With the help of her kids, certified personal trainer Jodi Hamilton-Eichensehr designed a family-friendly playspace celebrating the fun of fitness with games and obstacle courses centered on a giant animal-themed jungle gym. Guarded by a toucan and gorilla, the gym's labyrinthine interior conceals bridges, tunnels, ladders and slides, as well as a trapdoor to the Fountain of Youth. As kids traverse the gym, their bodies covertly enjoy a full cardio workout while building balance, hand-eye coordination, and confidence. Small-group fitness classes teach children about nutrition before building up their appetites with activities such as dashes through the jungle gym or sprints across a running track peppered with hurdles. Jodi also hosts adult classes, which emphasize fun, varied fitness, from cardio to strength training, to build parents' stamina during capture-the-flag tournaments at the office. Staffers also host unforgettable soirees for birthdays, which split guests' time between the jungle gym, party room, and video arcade.
Junior Gym's instructors believe that physical activity and self-confidence go hand in hand. That's why they keep all of their gymnastics, tumbling, and fitness programs noncompetitive. Kids aged 6 months to 7 years old can step through the entrance's blue archways and into the 4,600-square-foot fitness facility, where, under the tutelage of seasoned instructors, they might learn to walk a balance beam or partake in social-development activities replete with music, movement, and parachute games. These activities unfold amid a maze of mats, bars, and obstacles, which the instructors rearrange weekly to confuse any infants plotting a mutiny.
As an alternative to regular fitness classes, Junior Gym's instructors also host camps and the Terrific Tots program. During these loosely structured sessions, CPR- and first-aid-certified teachers tell stories, help kids make arts and crafts, and serve healthy snacks.
After an eye injury took boxing and martial-arts champion Eddie Croft out of the ring, he set himself a new goal: becoming the first person to train a boxing, kickboxing, and mixed-martial-arts champion. Having already trained a world kickboxing champion and five San Francisco Golden Gloves winners, he is well on his way.
Croft plies his trade at B Street Boxing, where his team of instructors teaches professionals and amateurs the arts of boxing, muay thai, kickboxing, Brazilian jiujitsu, and tae kwon do. In the red, white, and blue ring of B Street Boxing’s gym, students jab and spar, practice their skills on punching bags, or check their form in a mirrored wall. Conditioning and boot-camp sessions also keep students from all backgrounds fit while imparting dedication, discipline, and the desire to wear boxing gloves even in the shower.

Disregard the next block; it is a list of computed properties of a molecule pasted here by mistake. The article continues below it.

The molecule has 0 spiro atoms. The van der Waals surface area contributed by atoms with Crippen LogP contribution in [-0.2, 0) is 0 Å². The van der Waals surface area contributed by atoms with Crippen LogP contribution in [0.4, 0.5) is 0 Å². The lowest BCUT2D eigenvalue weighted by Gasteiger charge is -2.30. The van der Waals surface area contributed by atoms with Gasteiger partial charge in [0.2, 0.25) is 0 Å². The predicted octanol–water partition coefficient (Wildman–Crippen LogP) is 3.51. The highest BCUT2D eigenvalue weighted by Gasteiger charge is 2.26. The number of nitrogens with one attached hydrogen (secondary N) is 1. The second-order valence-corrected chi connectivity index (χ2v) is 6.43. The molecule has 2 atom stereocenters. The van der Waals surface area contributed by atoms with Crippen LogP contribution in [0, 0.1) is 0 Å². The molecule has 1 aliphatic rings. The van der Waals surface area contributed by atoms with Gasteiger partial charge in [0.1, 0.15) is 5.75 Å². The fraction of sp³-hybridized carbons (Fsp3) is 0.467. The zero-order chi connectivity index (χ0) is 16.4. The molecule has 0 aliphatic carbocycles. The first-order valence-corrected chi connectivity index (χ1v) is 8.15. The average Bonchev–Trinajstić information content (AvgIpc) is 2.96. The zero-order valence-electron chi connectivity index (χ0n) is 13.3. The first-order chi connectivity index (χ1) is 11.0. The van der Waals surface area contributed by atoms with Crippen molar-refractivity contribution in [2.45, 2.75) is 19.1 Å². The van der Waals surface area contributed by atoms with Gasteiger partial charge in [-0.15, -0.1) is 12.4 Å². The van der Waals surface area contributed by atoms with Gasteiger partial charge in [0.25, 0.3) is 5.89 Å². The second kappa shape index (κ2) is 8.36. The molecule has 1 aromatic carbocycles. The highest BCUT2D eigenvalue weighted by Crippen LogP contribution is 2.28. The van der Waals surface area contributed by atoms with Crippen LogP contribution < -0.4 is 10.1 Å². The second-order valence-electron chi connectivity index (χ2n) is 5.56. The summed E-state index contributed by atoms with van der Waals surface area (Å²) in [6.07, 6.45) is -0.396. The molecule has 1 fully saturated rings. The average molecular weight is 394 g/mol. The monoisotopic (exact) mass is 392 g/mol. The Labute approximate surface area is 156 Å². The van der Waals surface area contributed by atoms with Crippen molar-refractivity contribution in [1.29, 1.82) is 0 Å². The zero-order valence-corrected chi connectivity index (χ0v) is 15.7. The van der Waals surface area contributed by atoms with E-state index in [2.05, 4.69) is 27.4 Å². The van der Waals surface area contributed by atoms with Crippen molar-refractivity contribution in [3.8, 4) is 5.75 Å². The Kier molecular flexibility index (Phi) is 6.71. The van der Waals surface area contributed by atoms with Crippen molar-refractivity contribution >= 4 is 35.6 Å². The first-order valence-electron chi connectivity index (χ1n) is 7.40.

Resort Fitness eliminates the superficial atmosphere of a giant fitness club by limiting membership, keeping instructors and students on a first-name basis. College-educated, nationally certified trainers lead class sizes of 24 people in a studio with limited mirrors and warm lighting, creating a relaxed environment for working out. Inside the brick-walled, fully ADA-compliant fitness area, a state-of-the-art, 30-foot TRX training rack, resistance bands, kettlebells, and rows of dumbbells replace heavy weight machines to help patrons burn off calories. Resort Fitness focuses on high-intensity interval training that challenges and targets the whole body to achieve faster results.
Butterfly Yoga's staff channels its experience and love of movement through the practice of yoga. Butterfly's courses encourage students of all experience levels to get fit, build self-awareness, and increase their ability to out-maneuver bendy straws. With an emphasis on a supportive environment and compassionate guidance, instructors seek to inspire self-exploration through movement and meditation. Additionally, Butterfly Yoga holds donations-based classes periodically each month to share yoga with more people in the community.
As the AHL minor-league affiliate of the Tampa Bay Lightning, the Syracuse Crunch has primed players for the big league since 1994. They confront rivals from the Eastern Conference's East Division and beyond at The Oncenter War Memorial Arena, in front of 7,000 fans whose fiery passion for the team melts the ice beneath opposing players' feet.